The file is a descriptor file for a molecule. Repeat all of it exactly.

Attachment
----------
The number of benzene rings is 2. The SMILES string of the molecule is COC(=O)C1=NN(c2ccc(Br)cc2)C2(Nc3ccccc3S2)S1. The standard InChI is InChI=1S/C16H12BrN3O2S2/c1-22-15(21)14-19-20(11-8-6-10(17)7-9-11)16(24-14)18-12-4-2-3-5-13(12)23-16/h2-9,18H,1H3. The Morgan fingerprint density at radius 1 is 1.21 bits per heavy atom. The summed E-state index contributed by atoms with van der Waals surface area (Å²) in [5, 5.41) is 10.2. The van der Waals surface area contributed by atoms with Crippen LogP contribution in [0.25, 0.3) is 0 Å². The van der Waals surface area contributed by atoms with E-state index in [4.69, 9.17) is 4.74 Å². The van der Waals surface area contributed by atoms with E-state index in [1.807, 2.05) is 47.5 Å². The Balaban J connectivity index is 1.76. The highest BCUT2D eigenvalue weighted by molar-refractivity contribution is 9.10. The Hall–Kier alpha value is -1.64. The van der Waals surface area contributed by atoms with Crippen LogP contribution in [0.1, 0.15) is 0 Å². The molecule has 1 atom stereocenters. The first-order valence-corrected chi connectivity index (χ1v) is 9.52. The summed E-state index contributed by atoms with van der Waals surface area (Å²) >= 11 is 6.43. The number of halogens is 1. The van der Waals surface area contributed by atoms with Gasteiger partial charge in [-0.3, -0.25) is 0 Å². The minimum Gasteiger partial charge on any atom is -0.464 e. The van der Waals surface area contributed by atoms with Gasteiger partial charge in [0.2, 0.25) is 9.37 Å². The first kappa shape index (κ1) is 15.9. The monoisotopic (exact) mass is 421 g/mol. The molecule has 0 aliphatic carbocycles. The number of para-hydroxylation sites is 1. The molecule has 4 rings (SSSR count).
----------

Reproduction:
The number of benzene rings is 2. The SMILES string of the molecule is COC(=O)C1=NN(c2ccc(Br)cc2)C2(Nc3ccccc3S2)S1. The standard InChI is InChI=1S/C16H12BrN3O2S2/c1-22-15(21)14-19-20(11-8-6-10(17)7-9-11)16(24-14)18-12-4-2-3-5-13(12)23-16/h2-9,18H,1H3. The Morgan fingerprint density at radius 1 is 1.21 bits per heavy atom. The summed E-state index contributed by atoms with van der Waals surface area (Å²) in [5, 5.41) is 10.2. The van der Waals surface area contributed by atoms with Crippen LogP contribution in [0.25, 0.3) is 0 Å². The van der Waals surface area contributed by atoms with E-state index in [4.69, 9.17) is 4.74 Å². The van der Waals surface area contributed by atoms with E-state index in [1.807, 2.05) is 47.5 Å². The Balaban J connectivity index is 1.76. The highest BCUT2D eigenvalue weighted by molar-refractivity contribution is 9.10. The Hall–Kier alpha value is -1.64. The van der Waals surface area contributed by atoms with Crippen LogP contribution in [0.1, 0.15) is 0 Å². The molecule has 1 atom stereocenters. The first-order valence-corrected chi connectivity index (χ1v) is 9.52. The summed E-state index contributed by atoms with van der Waals surface area (Å²) >= 11 is 6.43. The number of halogens is 1. The van der Waals surface area contributed by atoms with Gasteiger partial charge in [-0.3, -0.25) is 0 Å². The minimum Gasteiger partial charge on any atom is -0.464 e. The van der Waals surface area contributed by atoms with Gasteiger partial charge in [0.2, 0.25) is 9.37 Å². The first kappa shape index (κ1) is 15.9. The monoisotopic (exact) mass is 421 g/mol. The molecule has 0 aliphatic carbocycles. The number of para-hydroxylation sites is 1. The molecule has 4 rings (SSSR count).